Biometrical Journal, Jan, 2012, Vol.54(1), p.94(14)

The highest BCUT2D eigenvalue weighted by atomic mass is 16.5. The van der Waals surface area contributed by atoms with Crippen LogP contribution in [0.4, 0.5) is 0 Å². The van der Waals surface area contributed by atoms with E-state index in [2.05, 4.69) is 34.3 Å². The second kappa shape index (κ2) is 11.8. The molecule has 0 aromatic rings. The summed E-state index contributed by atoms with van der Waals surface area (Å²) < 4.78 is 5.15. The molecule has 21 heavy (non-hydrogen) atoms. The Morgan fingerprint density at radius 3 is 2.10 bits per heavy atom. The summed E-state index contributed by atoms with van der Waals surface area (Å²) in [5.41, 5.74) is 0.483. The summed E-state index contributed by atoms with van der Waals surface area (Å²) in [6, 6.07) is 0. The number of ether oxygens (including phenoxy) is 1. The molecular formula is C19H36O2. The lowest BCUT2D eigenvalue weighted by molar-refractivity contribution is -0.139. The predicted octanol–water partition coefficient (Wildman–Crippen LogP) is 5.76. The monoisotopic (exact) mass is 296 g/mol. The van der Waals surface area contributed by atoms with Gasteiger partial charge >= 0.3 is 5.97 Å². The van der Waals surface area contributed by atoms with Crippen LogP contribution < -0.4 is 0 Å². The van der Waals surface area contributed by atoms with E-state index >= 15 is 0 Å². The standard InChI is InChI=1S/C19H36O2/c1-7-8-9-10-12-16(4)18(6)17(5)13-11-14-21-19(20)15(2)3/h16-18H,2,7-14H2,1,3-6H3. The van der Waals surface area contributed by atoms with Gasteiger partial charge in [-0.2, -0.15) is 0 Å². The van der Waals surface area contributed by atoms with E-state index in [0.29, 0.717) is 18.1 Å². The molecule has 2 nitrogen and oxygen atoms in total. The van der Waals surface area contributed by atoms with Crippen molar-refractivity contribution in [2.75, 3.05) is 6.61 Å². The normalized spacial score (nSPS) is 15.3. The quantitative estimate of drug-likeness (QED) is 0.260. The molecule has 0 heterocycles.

Large amounts of manure have been applied to arable soils as fertilizer worldwide. Manure is often contaminated with veterinary antibiotics which enter the soil together with antibiotic resistant bacteria. However, little information is available regarding the main responders of bacterial communities in soil affected by repeated inputs of antibiotics via manure. In this study, a microcosm experiment was performed with two concentrations of the antibiotic sulfadiazine (SDZ) which were applied together with manure at three different time points over a period of 133 days. Samples were taken 3 and 60 days after each manure application. The effects of SDZ on soil bacterial communities were explored by barcoded pyrosequencing of 16S rRNA gene fragments amplified from total community DNA. Samples with high concentration of SDZ were analyzed on day 193 only. Repeated inputs of SDZ, especially at a high concentration, caused pronounced changes in bacterial community compositions. By comparison with the initial soil, we could observe an increase of the disturbance and a decrease of the stability of soil bacterial communities as a result of SDZ manure application compared to the manure treatment without SDZ. The number of taxa significantly affected by the presence of SDZ increased with the times of manure application and was highest during the treatment with high SDZ-concentration. Numerous taxa, known to harbor also human pathogens, such as Devosia , Shinella , Stenotrophomonas , Clostridium , Peptostreptococcus , Leifsonia , Gemmatimonas , were enriched in the soil when SDZ was present while the abundance of bacteria which typically contribute to high soil quality belonging to the genera Pseudomonas and Lysobacter , Hydrogenophaga , and Adhaeribacter decreased in response to the repeated application of manure and SDZ.
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